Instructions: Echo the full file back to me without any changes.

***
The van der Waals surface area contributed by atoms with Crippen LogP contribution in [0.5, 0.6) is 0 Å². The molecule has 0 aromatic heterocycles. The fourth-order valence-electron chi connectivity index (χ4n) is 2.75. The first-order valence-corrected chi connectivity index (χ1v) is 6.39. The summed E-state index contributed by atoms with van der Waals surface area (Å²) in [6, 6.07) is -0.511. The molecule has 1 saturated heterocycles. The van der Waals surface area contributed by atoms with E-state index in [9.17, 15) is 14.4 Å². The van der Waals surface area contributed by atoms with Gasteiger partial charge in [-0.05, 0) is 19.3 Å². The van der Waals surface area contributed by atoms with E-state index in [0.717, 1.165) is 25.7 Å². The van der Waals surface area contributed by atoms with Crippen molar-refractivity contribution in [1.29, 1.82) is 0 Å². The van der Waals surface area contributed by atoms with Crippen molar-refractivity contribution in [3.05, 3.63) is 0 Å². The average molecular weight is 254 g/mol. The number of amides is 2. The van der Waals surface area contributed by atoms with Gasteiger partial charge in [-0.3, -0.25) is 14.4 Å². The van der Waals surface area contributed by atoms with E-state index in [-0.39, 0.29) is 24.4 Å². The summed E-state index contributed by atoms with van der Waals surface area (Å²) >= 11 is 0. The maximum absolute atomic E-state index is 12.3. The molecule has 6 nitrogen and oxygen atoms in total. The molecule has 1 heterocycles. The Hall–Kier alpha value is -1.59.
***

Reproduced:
The van der Waals surface area contributed by atoms with Crippen LogP contribution in [0.5, 0.6) is 0 Å². The molecule has 0 aromatic heterocycles. The fourth-order valence-electron chi connectivity index (χ4n) is 2.75. The first-order valence-corrected chi connectivity index (χ1v) is 6.39. The summed E-state index contributed by atoms with van der Waals surface area (Å²) in [6, 6.07) is -0.511. The molecule has 1 saturated heterocycles. The van der Waals surface area contributed by atoms with E-state index in [9.17, 15) is 14.4 Å². The van der Waals surface area contributed by atoms with Gasteiger partial charge in [-0.05, 0) is 19.3 Å². The van der Waals surface area contributed by atoms with E-state index in [0.717, 1.165) is 25.7 Å². The van der Waals surface area contributed by atoms with Crippen molar-refractivity contribution in [1.29, 1.82) is 0 Å². The van der Waals surface area contributed by atoms with Crippen molar-refractivity contribution in [3.05, 3.63) is 0 Å². The average molecular weight is 254 g/mol. The number of amides is 2. The van der Waals surface area contributed by atoms with Gasteiger partial charge in [-0.3, -0.25) is 14.4 Å². The van der Waals surface area contributed by atoms with E-state index in [-0.39, 0.29) is 24.4 Å². The summed E-state index contributed by atoms with van der Waals surface area (Å²) >= 11 is 0. The maximum absolute atomic E-state index is 12.3. The molecule has 6 nitrogen and oxygen atoms in total. The molecule has 1 heterocycles. The Hall–Kier alpha value is -1.59.